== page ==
Scott as Moses' mother, Yochabel, in The Ten Commandments (1956) Martha Scott as Yochabel in The Ten Commandments trailer.jpg
Scott as Moses' mother, Yochabel, in The Ten Commandments (1956)

Two years later, Scott reprised the role of Emily in her film debut when Our Town was made into a movie. Her critically acclaimed performance earned her an Academy Award nomination for Best Actress.

Scott found steady movie work for the next four decades, appearing in major epics such as The Ten Commandments, Ben-Hur, The Desperate Hours , and Airport 1975 . Charlton Heston was a frequent co-star with Scott on both stage and screen. As she told an interviewer in 1988, "I played his mother twice and his wife twice. I was his mother in Ben Hur and The Ten Commandments. I was his wife on the stage in New York in Design for a Stained Glass Window and The Tumbler in London." [6]

Producer

In 1968, Scott joined Henry Fonda and Robert Ryan in forming a theatrical production company called the Plumstead Playhouse. [7] It later became the Plumstead Theatre Company and moved to Los Angeles. The company produced First Monday in October , both on stage and on film. Scott co-produced both versions. Her last production was Twelve Angry Men , which was performed at the Henry Fonda Theatre in Hollywood, California.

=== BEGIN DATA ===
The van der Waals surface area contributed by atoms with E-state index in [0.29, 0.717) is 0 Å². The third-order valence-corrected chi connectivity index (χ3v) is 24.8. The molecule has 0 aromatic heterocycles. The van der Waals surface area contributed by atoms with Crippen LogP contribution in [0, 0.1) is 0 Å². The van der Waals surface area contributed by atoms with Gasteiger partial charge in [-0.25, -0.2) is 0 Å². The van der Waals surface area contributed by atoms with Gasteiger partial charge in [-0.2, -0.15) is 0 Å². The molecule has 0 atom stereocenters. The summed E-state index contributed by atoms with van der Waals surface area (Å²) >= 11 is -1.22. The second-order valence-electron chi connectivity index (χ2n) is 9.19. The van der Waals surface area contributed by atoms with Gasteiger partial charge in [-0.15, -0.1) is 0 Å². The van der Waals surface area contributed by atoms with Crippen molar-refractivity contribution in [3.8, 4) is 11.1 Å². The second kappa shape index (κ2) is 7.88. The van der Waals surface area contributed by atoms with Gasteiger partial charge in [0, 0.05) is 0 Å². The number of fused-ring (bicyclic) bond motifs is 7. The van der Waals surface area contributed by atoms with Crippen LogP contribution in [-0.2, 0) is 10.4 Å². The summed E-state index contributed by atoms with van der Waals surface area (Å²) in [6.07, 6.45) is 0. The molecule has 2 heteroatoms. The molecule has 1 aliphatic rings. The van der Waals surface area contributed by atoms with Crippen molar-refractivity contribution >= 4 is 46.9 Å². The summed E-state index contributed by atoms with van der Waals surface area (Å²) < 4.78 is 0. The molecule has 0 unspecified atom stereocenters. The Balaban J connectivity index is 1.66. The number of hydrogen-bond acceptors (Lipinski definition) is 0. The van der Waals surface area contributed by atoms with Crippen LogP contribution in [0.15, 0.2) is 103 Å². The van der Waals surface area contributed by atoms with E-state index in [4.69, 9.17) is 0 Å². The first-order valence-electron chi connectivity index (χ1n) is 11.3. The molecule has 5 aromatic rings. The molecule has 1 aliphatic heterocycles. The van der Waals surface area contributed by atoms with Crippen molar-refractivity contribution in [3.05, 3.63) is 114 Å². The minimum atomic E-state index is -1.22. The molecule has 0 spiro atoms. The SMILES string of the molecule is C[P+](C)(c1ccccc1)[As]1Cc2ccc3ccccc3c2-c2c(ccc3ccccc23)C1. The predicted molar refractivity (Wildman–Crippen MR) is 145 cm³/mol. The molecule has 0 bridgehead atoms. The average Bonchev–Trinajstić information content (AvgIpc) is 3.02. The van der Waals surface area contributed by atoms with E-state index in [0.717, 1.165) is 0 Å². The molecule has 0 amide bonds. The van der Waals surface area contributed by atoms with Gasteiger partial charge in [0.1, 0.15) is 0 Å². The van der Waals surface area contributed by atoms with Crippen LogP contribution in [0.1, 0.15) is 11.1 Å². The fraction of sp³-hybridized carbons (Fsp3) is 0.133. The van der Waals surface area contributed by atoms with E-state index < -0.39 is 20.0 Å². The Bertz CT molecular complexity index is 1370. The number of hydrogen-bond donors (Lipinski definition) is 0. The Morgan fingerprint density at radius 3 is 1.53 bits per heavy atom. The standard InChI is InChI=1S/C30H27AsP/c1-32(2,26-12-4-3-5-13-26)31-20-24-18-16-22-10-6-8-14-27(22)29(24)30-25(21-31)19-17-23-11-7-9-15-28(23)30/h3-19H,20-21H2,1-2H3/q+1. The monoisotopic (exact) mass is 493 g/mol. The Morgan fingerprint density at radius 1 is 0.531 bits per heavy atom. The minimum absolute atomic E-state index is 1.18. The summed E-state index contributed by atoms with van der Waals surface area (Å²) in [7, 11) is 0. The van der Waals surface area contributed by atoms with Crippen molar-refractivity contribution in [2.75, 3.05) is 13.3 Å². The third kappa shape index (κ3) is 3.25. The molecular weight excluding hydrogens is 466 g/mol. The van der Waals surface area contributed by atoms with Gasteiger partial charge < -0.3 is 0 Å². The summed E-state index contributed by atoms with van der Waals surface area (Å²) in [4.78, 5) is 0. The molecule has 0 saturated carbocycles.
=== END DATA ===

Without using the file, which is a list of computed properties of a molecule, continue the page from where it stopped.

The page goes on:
Television

Scott began appearing in TV roles in the medium's early days. On November 2, 1950, she starred in "The Cut Glass Bowl" on The Nash Airflyte Theater , [8] followed by several guest appearances on Robert Montgomery Presents and other shows of television's "golden age", including two episodes of Alfred Hitchcock Presents . This pattern of guest roles continued through the 1960s with appearances on Route 66 , Ironside , and The Courtship of Eddie's Father , among others. In the mid-1950s, Scott was the narrator for Modern Romances, an afternoon program on NBC-TV. [9]

Scott was also a frequent TV guest star in the 1970s. She had recurring roles as Bob Newhart's mother on The Bob Newhart Show , the mother of Colonel Steve Austin (Lee Majors) on both The Six Million Dollar Man and The Bionic Woman , as well as Patricia Shepard, Sue Ellen and Kristin's mother on Dallas during its early years and later during the 1986 season. Scott was cast in single-episode guest appearances on several hit shows of the era, such as The Sandy Duncan Show , Columbo: Playback (1975), The Mod Squad , Marcus Welby, M.D. , and The Love Boat . She played the role of Jennifer Talbot, Terri Brock's nasty grandmother, on General Hospital for six months (1986–1987), which ended when her character was murdered and stuffed in a drain pipe.